Great Lakes Project: Providing Holistic and Community–based Rehabilitation to Victims of Torture in Burundi, the Democratic Republic of Congo and Rwanda
A large number of men, women and children living in the Great Lakes Region in central Africa have suffered as a result of conflict. In recent decades, the Genocide in Rwanda, civil war in Burundi and a series of brutal and protracted wars in the east of the Democratic Republic of Congo (DRC) have scarred the region.
The exact number of those tortured in the Great Lakes Region is unknown; however, it is clear that in Rwanda, Burundi and the DRC vast numbers of people have been subjected to various forms of torture and ill-treatment, such as rape and forced disappearance. Many have been traumatised for 20 years or more and have never received treatment. The consequences are widespread, affecting individuals, their families and communities. Many torture victims suffer from post-traumatic stress disorder (including anxiety, flashbacks, insomnia, nightmares and depression), and often feel shame (triggered by the humiliation they have endured). In cases where torture has been used in a systematic and widespread manner, entire societies can be traumatised.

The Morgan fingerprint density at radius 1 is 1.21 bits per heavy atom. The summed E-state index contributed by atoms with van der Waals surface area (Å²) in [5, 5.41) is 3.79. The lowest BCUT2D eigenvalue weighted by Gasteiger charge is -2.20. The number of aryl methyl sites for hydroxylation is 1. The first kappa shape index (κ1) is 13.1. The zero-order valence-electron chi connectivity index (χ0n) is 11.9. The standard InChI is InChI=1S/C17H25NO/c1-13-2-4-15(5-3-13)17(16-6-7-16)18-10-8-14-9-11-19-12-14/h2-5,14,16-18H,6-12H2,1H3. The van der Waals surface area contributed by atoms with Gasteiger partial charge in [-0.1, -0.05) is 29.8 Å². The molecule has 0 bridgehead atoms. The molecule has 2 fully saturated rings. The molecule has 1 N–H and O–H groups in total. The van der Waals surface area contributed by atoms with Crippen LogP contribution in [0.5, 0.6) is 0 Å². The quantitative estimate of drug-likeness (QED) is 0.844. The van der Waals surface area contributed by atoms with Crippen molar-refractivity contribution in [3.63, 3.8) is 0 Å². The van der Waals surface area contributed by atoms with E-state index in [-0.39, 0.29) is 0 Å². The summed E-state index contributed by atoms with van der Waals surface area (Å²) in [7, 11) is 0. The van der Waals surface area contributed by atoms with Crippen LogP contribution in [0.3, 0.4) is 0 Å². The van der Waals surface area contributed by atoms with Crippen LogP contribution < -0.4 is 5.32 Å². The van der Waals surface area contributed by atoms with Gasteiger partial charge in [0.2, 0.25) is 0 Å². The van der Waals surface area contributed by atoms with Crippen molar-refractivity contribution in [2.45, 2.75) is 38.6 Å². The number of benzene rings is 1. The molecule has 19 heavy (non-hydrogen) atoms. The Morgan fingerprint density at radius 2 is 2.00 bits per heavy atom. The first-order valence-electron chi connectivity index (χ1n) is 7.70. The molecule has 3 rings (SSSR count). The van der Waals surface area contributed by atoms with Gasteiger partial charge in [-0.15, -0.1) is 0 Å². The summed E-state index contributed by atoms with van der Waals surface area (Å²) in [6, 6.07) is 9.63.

It is against the backdrop of this climate of political instability that the IRCT’s Great Lakes Project was initiated in April 2011. The project was unique from its inception, as it brought together six rehabilitation centres from across the region in an effort to share their experiences across borders. The project supported the six centres in providing much needed holistic and community-based services to victims of torture and sexual violence, victims of genocide and other forms of political violence. Its goal was simple: To enable victims of torture and their families in Burundi, the DRC and Rwanda to assert their rights and become pro-active participating citizens in the social, economic and political development of their communities. Effective torture rehabilitation services include community outreach, accessible medical and psychological services and integration with community-oriented initiatives. These services are a critical component of socio-economic development efforts in post-conflict countries.